In any case, if you haven’t already noticed, the 80s are super in vogue right now.
Which brings up a very basic question. I know that like all things, fashion and trends tend towards cyclicality. But have we really run out of new ideas? I mean, even all action movie posters are starting to look all the same:
Ask yourself what was the last blockbuster you saw that literally blew your mind? It’s probably been years. The last movie I saw in the “mind-blown category” was Inception (2010), and ironically, you’ll find one version of its poster on the formulaic-action-movie-poster wall of shame above.
To be fair, the movie business is unique from traditional businesses with it’s own internal accounting and economy. Moviemaking has an inherently high upfront investment requirement with little guarantee of breaking even, let alone making any kind of return. Most films lose money (on paper and on purpose) and the market dynamics within the film industry (consolidation, concentration of revenues from fewer and fewer films) heightens risks, while the real money is being made on the back end in distribution rights and TV.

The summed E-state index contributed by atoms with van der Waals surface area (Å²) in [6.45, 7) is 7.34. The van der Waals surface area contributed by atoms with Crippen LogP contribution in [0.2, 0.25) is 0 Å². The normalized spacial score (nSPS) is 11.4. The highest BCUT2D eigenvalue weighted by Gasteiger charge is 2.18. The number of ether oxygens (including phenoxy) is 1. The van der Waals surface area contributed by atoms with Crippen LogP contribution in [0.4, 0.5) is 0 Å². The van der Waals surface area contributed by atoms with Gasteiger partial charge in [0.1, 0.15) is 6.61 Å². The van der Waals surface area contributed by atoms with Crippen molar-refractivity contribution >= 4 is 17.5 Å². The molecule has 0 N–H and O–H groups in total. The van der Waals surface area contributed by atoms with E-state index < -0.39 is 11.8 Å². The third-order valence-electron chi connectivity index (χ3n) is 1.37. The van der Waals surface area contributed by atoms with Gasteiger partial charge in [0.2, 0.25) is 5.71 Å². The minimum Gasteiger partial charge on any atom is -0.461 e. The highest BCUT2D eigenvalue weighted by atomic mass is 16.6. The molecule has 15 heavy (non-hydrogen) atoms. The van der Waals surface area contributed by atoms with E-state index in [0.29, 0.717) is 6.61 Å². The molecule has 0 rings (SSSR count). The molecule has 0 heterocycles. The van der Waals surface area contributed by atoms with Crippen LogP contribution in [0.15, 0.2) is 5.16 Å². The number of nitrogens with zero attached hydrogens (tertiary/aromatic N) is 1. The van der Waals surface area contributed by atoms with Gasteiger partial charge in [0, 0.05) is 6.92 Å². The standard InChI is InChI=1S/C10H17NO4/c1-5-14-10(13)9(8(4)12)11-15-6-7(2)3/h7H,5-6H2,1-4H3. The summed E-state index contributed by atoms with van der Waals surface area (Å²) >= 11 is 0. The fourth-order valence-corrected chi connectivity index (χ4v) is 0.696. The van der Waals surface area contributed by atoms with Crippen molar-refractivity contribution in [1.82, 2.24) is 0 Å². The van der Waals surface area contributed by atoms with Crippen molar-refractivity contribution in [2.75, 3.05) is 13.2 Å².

So understandably, the big studios have less and less tolerance for risk and increasingly rely on proven brands and sequels with a built-in audience to ensure more stable box office revenues. Think Fast and Furious 6, Die Hard 5, and Iron Man 3. While not super original and fairly predictable, they are certainly guaranteed to make a lot of money. And if I were a studio executive, that’s what I’d be going for too.
Call me a cynic, but outside of a few general fields of say engineering/technology and biology or medicine, there is nothing new under the sun as we in the developed world are living in an age of incremental or minimal innovation, or what I might call “Minnovation.” In line with this post, I thought I might have been one of the first to coin this not-so-clever catchphrase, but after a quick Google search, clearly there is a business academic quoted in a journal article that beat me to the punch in coining the phrase.
I guess you can officially call it a catchphrase: #minnovation
So imagine my surprise (and panic) when I saw the cover of this week’s Economist with a picture of Rodin’s Thinker atop the throne with a thought bubble thinking: “Will we invent anything this useful again?” Good question, and exactly the question I’ve been pondering all week! It’s as if the Economist editors read my mind.
I immediately thought to myself, “Crap (no pun intended) Angela, got to get on that blog post before next week’s Economist cover comes out lest you miss the Thinker on the toilet cover!” Of course after that thought had passed through my head, I procrastinated some more by reading the magazine article.